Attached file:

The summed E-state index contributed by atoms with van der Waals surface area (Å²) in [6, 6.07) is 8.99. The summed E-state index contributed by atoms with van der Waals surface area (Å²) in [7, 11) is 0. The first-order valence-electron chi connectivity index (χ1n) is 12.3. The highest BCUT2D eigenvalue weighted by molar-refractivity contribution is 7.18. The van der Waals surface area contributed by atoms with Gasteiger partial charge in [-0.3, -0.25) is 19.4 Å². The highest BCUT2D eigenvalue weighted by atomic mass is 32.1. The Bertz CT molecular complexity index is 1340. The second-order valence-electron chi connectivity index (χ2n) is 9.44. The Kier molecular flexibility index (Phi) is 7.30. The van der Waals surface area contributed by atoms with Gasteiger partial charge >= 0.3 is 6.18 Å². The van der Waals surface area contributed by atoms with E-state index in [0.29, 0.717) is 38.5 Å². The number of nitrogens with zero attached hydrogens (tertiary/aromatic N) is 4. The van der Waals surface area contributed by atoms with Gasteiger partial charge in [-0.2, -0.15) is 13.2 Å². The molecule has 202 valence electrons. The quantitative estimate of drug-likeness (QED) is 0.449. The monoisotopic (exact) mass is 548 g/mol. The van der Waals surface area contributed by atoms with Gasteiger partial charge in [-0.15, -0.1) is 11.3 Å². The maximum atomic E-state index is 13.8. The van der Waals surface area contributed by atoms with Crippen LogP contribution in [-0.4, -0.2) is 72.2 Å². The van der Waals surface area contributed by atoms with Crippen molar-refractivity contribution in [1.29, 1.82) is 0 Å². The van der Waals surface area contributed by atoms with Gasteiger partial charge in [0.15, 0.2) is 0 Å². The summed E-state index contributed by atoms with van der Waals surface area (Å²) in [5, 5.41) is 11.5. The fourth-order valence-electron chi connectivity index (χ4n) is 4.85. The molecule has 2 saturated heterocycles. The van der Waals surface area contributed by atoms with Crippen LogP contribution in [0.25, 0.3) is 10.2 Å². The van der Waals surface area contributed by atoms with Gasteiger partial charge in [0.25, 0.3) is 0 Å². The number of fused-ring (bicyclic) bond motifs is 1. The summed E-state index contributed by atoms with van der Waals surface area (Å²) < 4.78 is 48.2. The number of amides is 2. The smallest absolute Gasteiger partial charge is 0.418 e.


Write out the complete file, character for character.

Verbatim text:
The summed E-state index contributed by atoms with van der Waals surface area (Å²) in [6, 6.07) is 8.99. The summed E-state index contributed by atoms with van der Waals surface area (Å²) in [7, 11) is 0. The first-order valence-electron chi connectivity index (χ1n) is 12.3. The highest BCUT2D eigenvalue weighted by molar-refractivity contribution is 7.18. The van der Waals surface area contributed by atoms with Gasteiger partial charge in [-0.3, -0.25) is 19.4 Å². The highest BCUT2D eigenvalue weighted by atomic mass is 32.1. The Bertz CT molecular complexity index is 1340. The second-order valence-electron chi connectivity index (χ2n) is 9.44. The Kier molecular flexibility index (Phi) is 7.30. The van der Waals surface area contributed by atoms with Gasteiger partial charge >= 0.3 is 6.18 Å². The van der Waals surface area contributed by atoms with E-state index in [0.29, 0.717) is 38.5 Å². The number of nitrogens with zero attached hydrogens (tertiary/aromatic N) is 4. The van der Waals surface area contributed by atoms with Gasteiger partial charge in [-0.2, -0.15) is 13.2 Å². The molecule has 202 valence electrons. The quantitative estimate of drug-likeness (QED) is 0.449. The monoisotopic (exact) mass is 548 g/mol. The van der Waals surface area contributed by atoms with Gasteiger partial charge in [-0.15, -0.1) is 11.3 Å². The maximum atomic E-state index is 13.8. The van der Waals surface area contributed by atoms with Crippen LogP contribution in [-0.4, -0.2) is 72.2 Å². The van der Waals surface area contributed by atoms with Crippen molar-refractivity contribution in [1.29, 1.82) is 0 Å². The van der Waals surface area contributed by atoms with Gasteiger partial charge in [0.15, 0.2) is 0 Å². The summed E-state index contributed by atoms with van der Waals surface area (Å²) in [5, 5.41) is 11.5. The fourth-order valence-electron chi connectivity index (χ4n) is 4.85. The molecule has 2 saturated heterocycles. The van der Waals surface area contributed by atoms with Crippen LogP contribution in [0.25, 0.3) is 10.2 Å². The van der Waals surface area contributed by atoms with Gasteiger partial charge in [0.25, 0.3) is 0 Å². The number of fused-ring (bicyclic) bond motifs is 1. The summed E-state index contributed by atoms with van der Waals surface area (Å²) < 4.78 is 48.2. The number of amides is 2. The smallest absolute Gasteiger partial charge is 0.418 e.